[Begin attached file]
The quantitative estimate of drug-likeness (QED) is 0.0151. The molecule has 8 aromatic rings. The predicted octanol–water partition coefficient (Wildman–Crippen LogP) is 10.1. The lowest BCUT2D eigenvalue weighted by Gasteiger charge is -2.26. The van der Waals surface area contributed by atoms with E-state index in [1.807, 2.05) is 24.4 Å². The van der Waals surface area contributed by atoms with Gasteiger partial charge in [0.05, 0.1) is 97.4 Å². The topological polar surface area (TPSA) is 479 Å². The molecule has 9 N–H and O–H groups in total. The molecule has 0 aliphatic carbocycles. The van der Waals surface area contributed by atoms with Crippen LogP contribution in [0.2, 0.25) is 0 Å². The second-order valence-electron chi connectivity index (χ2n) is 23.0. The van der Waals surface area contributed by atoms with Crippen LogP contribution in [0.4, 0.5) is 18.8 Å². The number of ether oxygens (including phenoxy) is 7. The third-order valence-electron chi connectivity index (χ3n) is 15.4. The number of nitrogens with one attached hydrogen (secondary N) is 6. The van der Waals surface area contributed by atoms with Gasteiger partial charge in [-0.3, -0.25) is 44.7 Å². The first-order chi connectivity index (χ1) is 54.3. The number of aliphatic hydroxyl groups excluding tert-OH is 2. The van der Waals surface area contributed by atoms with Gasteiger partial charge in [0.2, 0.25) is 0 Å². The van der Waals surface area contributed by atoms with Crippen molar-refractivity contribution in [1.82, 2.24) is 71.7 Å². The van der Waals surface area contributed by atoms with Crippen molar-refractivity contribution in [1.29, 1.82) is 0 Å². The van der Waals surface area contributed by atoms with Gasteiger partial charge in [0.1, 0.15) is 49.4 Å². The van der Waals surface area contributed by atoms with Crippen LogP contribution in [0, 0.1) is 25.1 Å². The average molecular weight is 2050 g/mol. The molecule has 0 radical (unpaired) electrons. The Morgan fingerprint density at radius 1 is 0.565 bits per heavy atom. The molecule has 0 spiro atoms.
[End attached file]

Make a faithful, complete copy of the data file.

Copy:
The quantitative estimate of drug-likeness (QED) is 0.0151. The molecule has 8 aromatic rings. The predicted octanol–water partition coefficient (Wildman–Crippen LogP) is 10.1. The lowest BCUT2D eigenvalue weighted by Gasteiger charge is -2.26. The van der Waals surface area contributed by atoms with E-state index in [1.807, 2.05) is 24.4 Å². The van der Waals surface area contributed by atoms with Gasteiger partial charge in [0.05, 0.1) is 97.4 Å². The topological polar surface area (TPSA) is 479 Å². The molecule has 9 N–H and O–H groups in total. The molecule has 0 aliphatic carbocycles. The van der Waals surface area contributed by atoms with Crippen LogP contribution in [0.2, 0.25) is 0 Å². The second-order valence-electron chi connectivity index (χ2n) is 23.0. The van der Waals surface area contributed by atoms with Crippen LogP contribution in [0.4, 0.5) is 18.8 Å². The number of ether oxygens (including phenoxy) is 7. The third-order valence-electron chi connectivity index (χ3n) is 15.4. The number of nitrogens with one attached hydrogen (secondary N) is 6. The van der Waals surface area contributed by atoms with Gasteiger partial charge in [-0.3, -0.25) is 44.7 Å². The first-order chi connectivity index (χ1) is 54.3. The number of aliphatic hydroxyl groups excluding tert-OH is 2. The van der Waals surface area contributed by atoms with Gasteiger partial charge in [0.2, 0.25) is 0 Å². The van der Waals surface area contributed by atoms with Crippen molar-refractivity contribution in [1.82, 2.24) is 71.7 Å². The van der Waals surface area contributed by atoms with Crippen molar-refractivity contribution in [1.29, 1.82) is 0 Å². The van der Waals surface area contributed by atoms with Gasteiger partial charge in [0.1, 0.15) is 49.4 Å². The van der Waals surface area contributed by atoms with Crippen LogP contribution in [0, 0.1) is 25.1 Å². The average molecular weight is 2050 g/mol. The molecule has 0 radical (unpaired) electrons. The Morgan fingerprint density at radius 1 is 0.565 bits per heavy atom. The molecule has 0 spiro atoms.